Australia keeps TripleA rating after Morrison’s confidence on cutting deficit

Australian share markets surged ahead on Monday after federal treasurer Scott Morrison presented the government’s mid-year economic outlook (MYEFO) reaffirming a return to budget surplus by the financial year ending June 30 2021. After listening to Morrison’s numbers, and his four-year timeline, the three main ratings agencies, Moody’s, Standard & Poors, and Fitch, announced they would retain Australia’s AAA rating, confounding predictions by ABC, the national broadcaster, and the Australian Financial Review, the country’s business newspaper.coal-and-iron-ore

The detailed forecasts presented by the treasurer were nowhere near as pessimistic as many analysts had predicted, but indicated that the budget deficit would blow out by an additional $410.3 billion before moving back towards surplus.

In a well-choreographed and competent presentation jointly with finance minister Matthias Cormann, Morrison predicted GDP growth this year at a reduced 2%, rising to 2.5% in 2017-18, and 3% for the ensuing two years, partly built on higher commodity prices for iron ore and coal.  However, the government is not expecting the recent increases in these prices to hold much beyond 18 months, a judgement applauded by Moody’s in a statement made shortly after the presentation. The government gave the main reason for the additional blowout as a significant shortfall in tax revenues from individuals and corporations, due to flat wages growth and lower company profits.


Colin Chapman comments: The statements by Scott Morrison and the able Matthias Cormann sounded more credible on Monday than on many previous occasions, and there were signs of more grit and determination from the ministers than has been apparent in the recent past.

By comparison Labor’s Chris Bowen, a normally competent shadow treasurer, seemed adrift and evasive in his comments to the media, particularly in an interview with Sky News’ political editor David Speers, who asked him at least four times to say what Labor would do to stimulate jobs and growth, if elected.  After avoiding the question, Bowen said that Labor would provide more support for the National Broadband Network, but declined to advance any other ideas.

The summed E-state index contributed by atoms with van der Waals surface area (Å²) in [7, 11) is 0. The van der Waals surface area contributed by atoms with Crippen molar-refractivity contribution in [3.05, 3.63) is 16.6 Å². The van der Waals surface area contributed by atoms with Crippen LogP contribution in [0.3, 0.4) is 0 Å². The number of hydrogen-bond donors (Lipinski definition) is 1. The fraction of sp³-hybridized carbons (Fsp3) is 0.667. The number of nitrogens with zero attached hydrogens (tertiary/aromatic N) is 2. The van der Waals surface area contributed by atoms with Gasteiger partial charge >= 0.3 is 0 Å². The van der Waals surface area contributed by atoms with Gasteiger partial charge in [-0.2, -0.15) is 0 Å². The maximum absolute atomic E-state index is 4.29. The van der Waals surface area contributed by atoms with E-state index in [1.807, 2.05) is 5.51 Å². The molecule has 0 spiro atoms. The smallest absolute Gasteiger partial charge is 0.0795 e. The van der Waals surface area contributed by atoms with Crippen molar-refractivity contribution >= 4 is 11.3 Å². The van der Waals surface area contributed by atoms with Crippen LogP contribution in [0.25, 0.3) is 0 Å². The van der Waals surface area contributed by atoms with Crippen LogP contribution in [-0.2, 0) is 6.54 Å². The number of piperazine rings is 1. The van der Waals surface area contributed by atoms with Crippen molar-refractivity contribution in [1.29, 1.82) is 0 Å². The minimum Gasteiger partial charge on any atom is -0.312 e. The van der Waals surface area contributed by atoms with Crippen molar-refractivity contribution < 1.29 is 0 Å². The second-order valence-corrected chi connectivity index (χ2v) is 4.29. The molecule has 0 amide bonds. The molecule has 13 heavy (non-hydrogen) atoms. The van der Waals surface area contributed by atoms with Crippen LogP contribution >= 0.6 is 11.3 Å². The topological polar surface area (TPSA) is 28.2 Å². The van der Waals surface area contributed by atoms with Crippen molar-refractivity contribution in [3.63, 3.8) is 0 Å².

While Morrison’s refined projections have economic credibility – involving modest tax cuts for business – the government will continue to face difficulties in getting passage for a swathe of spending cuts through Senate, including trimming welfare payments. It’s noteworthy that S&P only kept its AAA rating afloat after two other agencies had given their backing, and did so reluctantly, perhaps because it did not want to have to justify being the odd one out. The agency said it remained “pessimistic about the government’s ability to close existing budget deficits.”.

It seems clear that the government has been spared by the recent rises in the prices of coal and iron ore, but it not counting on sustained higher prices.  Early in the New Year a Treasury razor gang will be reconvened to seek more cuts. In the meantime, the share market will end the year on a higher note, the Australian bond market is enjoying a boom comparable, in relative terms, to that of the United States, and the housing market can look forward to a six month period of stable interest rates.

Canberra is now on holiday for six weeks, and Coalition MPs can go to the beach in a more comfortable position than seemed likely just days ago.


Read the MYEFO documents.




Coalition shoots itself in the foot

Australian politics, never pretty, has taken a further ugly turn, as the government shot itself in the foot over an open conflict between former prime minister and now Liberal backbencher Tony Abbott, and the party’s current leader, prime minister Malcolm Turnbull.

The governing Coalition had planned to focus parliamentary attention on a bill now before the Senate to reinstate the construction industry watchdog, abolished by the Gillard government, and thereby hopefully to restore some semblance of law and order to the nation’s overpriced construction industry, overshadowed by union threats to company officers and other thuggery.